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For about a century, major national advertisers of brand-named goods and services have employed advertising agencies to plan out their campaigns, write and design the ads, and follow a media strategy to reach targeted buyers with their sales messages. Viewing consumers as irrational, ill-informed, and uncultured, advertising agencies often created ads that reflected their own surroundings rather than those of the buyers they wanted to attract. The subculture of the advertising industry is an intense one. How to judge good advertising from bad?
Some 90% of advertisements are underachievers, according to the United States Institute of Marketing. In fact, "less than 10% of all the advertisements appearing in the media are producing close to 40% of the accountable responses" according to Robert C. Steckel, President of the Institute.The reason according to Whit Hobbes, is that "Too often, there isn't a point. There isn't a direction. Too often advertising … is a habit. Too often the advertisements are there merely to take up space" … or time. No advertisement should run, unless it has something to say … which means that half the … advertising that runs, shouldn't run".
The name David Ogilvy is a legend in advertising. He is the one of the most revered marketing minds in the world. He helped to establish modern advertising with his big ideas and he produced many of the world's most famous and sophisticated ad campaigns. His style, wit and convictions helped mold an industry. But most importantly, he knew how to sell. His copy followed the basic rules of advertising: research and position the product, develop a brand image, build culture, and have a big idea. Here are some of his great tips.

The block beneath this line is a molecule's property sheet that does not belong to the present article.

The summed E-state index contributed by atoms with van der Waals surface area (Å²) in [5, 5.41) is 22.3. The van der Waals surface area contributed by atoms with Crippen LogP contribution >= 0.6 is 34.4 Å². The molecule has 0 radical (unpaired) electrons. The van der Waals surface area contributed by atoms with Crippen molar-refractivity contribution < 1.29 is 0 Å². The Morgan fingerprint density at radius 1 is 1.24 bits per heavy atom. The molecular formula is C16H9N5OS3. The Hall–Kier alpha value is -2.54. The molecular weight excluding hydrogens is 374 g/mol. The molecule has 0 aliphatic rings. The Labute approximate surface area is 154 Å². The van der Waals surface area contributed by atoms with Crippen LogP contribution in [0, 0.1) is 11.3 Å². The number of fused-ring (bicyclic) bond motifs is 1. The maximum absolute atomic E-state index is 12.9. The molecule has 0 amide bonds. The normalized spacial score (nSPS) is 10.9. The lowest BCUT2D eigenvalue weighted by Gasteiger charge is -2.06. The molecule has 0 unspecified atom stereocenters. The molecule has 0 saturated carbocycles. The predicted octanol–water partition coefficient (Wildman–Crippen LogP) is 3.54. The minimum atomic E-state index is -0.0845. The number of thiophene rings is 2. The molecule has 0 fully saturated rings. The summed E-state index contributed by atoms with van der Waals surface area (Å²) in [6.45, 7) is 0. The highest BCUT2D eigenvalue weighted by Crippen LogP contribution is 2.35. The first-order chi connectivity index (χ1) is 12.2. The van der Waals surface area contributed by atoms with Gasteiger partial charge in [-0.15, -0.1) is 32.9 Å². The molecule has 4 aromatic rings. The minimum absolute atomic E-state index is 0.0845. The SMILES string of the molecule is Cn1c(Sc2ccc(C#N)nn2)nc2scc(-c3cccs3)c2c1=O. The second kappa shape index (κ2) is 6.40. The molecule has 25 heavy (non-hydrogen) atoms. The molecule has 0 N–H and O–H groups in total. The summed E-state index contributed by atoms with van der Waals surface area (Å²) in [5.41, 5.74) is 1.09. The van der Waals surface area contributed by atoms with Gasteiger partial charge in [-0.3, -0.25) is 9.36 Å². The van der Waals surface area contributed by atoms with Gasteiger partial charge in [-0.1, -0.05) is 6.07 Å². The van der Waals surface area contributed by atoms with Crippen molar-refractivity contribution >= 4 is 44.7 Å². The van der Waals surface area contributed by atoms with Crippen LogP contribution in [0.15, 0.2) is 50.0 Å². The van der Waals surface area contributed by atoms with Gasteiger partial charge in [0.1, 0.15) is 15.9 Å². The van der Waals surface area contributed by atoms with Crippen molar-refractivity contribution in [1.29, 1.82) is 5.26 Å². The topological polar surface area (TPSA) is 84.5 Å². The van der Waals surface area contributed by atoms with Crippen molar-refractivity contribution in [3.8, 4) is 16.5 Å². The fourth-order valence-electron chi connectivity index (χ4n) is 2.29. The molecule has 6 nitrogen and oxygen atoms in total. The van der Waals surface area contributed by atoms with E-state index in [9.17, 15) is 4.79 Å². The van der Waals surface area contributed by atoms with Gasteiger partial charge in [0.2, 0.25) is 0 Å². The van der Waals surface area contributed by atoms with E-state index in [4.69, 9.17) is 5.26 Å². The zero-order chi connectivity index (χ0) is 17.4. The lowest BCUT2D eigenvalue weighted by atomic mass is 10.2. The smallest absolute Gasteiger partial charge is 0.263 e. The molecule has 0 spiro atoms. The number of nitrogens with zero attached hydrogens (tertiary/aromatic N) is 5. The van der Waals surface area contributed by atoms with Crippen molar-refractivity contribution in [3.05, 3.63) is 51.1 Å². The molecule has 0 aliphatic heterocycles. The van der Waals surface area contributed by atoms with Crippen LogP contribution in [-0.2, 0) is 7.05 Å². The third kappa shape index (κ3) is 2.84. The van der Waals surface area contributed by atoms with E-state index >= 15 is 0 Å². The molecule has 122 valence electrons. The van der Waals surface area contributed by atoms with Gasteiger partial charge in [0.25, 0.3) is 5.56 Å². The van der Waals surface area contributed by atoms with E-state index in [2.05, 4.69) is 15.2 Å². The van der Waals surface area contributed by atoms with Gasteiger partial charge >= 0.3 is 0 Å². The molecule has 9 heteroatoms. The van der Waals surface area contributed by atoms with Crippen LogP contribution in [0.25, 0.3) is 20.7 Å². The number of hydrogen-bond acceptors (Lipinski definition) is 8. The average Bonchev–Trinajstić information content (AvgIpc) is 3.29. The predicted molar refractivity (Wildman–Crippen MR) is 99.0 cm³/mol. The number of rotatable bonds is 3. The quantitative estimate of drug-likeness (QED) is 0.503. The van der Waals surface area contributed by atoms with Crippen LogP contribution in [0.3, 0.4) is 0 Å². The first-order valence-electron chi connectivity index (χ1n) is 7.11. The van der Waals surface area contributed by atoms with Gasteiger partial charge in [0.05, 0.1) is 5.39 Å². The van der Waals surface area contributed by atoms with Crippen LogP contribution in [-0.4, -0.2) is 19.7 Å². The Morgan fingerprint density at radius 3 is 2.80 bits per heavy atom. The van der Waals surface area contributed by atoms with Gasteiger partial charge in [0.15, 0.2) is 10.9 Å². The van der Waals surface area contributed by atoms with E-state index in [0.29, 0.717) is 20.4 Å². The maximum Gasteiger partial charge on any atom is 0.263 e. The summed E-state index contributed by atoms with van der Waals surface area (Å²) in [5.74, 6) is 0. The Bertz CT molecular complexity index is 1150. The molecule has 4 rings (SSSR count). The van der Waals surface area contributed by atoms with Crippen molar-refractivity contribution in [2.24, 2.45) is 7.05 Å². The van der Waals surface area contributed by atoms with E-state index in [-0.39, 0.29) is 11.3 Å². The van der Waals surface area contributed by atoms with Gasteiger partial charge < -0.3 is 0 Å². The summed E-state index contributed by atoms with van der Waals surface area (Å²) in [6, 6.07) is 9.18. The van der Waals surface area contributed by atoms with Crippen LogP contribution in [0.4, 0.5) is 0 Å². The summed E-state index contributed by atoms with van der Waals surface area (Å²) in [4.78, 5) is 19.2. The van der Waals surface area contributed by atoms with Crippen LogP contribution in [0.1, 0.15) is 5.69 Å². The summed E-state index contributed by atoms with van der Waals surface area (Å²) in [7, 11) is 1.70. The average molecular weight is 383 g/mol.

4 Ps of Advertising
The 4-Ps of marketing are the core of textbook literature. Ogilvy also has his 4-Ps of advertising. Positioning is the first key factor. Consider how you want to "position" your product. This means what the product does or who it is for. The second "P" is personality in the brand image. Personality does not necessarily mean a person but the ability to evoke an image.There are two points to ponder: First, customers buy the "image." Second, customers, as people, identify with other people-from the ads.
The third "P" - persistence of memory of the ad. Ogilvy did not believe that a new ad was necessary every season to maintain customer interest in the product. He preferred innovative extensions of the core ad and believed that customers would not become bored by repetition, and cease to identify with it. Ogilvy's last "P" is pursuit of the positive.
Zdroje: Ogilvy D.: Ogilvy On Advertising, Ogilvy & Mather © 2000, Ogilvyisms - Ogilvy on Everything, Ogilvy & Mather © 2000, The One-Minute Advertising Expert, How to judge good advertising from bad, Warne Inc./Marketing & Communications Vol. 8 No. 1, Pope D.: Making Sense of Advertisements, Making Sense of Evidence series on History Matters: The U.S. Survey on theWeb, located at